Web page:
N.J. Man Charged With Stealing Relative's Annuity

TRENTON – Acting Attorney General John J. Hoffman announced that a Sussex County man was arraigned in court today on charges that he allegedly attempted to steal thousands of dollars from an elderly relative’s annuity and pretended to be the relative in correspondence with the insurance company.

Jason Crozier, 43, of Franklin, was charged in an April 24 indictment with second-degree insurance fraud, third-degree attempted theft by deception, and fourth-degree identity theft. He was arraigned today by Superior Court Judge Thomas J. Critchley, Jr. in Sussex County. Judge Critchley set bail at $15,000.

The indictment alleges that between April 4 and May 15, 2013, Crozier attempted to steal $5,500 from an elderly relative’s annuity. It is alleged that Crozier contacted Prudential Insurance Company of America on multiple occasions via phone calls and mail and created the false impression to Prudential that he was, in fact, the elderly relative. An investigation determined that Crozier allegedly attempted to impersonate the elderly female relative in his phone calls with Prudential. Crozier allegedly continued the impersonation and provided Prudential with the elderly relative’s personal identifying information, including her social security number, birthdate and annuity contract number. The indictment alleges that Crozier did not have the relative’s permission to act on her behalf. Crozier allegedly submitted paperwork to withdraw $5,500 from the annuity.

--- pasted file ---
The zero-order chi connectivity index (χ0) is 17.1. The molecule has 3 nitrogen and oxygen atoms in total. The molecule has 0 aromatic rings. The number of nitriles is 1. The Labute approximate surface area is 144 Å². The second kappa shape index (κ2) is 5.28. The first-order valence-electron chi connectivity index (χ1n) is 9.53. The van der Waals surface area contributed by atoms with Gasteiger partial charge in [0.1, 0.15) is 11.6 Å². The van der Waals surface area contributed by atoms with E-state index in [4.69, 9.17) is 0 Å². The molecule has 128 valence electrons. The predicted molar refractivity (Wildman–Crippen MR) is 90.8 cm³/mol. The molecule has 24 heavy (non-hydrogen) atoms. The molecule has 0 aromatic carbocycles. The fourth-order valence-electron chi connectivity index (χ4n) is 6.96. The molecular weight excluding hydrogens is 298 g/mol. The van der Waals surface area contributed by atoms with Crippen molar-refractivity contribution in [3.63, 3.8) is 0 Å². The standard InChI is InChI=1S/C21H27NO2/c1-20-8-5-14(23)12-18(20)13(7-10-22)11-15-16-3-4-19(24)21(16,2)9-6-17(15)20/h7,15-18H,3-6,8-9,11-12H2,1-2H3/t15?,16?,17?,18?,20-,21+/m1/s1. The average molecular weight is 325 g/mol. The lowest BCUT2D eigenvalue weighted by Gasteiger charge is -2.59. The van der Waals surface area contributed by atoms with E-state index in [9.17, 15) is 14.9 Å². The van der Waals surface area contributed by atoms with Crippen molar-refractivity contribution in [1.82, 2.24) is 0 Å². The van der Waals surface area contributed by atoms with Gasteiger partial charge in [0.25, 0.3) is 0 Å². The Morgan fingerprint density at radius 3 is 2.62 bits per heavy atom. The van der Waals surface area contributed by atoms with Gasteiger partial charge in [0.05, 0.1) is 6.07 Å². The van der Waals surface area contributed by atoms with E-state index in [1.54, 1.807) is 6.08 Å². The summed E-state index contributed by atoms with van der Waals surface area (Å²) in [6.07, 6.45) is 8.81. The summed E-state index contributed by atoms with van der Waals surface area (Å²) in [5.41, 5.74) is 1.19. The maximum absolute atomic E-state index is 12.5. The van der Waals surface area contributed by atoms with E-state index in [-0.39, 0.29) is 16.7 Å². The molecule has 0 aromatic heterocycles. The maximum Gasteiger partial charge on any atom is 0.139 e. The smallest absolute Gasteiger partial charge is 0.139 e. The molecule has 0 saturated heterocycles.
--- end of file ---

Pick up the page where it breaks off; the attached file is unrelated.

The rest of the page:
Deputy Attorney General T.J. Harker and Detectives Wendy Berg and Matthew Armstrong coordinated the investigation. Deputy Attorney General Harker presented the case to the state grand jury. Deputy Attorney General Dennis Kwasnik represented the Office of the Insurance Fraud Prosecutor at the arraignment. Acting Insurance Fraud Prosecutor Ronald Chillemi thanked Prudential for referring the matter to the Office of the Insurance Fraud Prosecutor.

The indictment is merely an accusation and the defendant is presumed innocent until proven guilty. Second-degree crimes carry a maximum sentence of 10 years in state prison and a criminal fine of up to $150,000.

Whole Life White Paper Third-degree crimes carry a maximum sentence of five years in state prison and a criminal fine of up to $15,000 while fourth-degree crimes carry a maximum sentence of 18 months in state prison and a criminal fine of up to $10,000.


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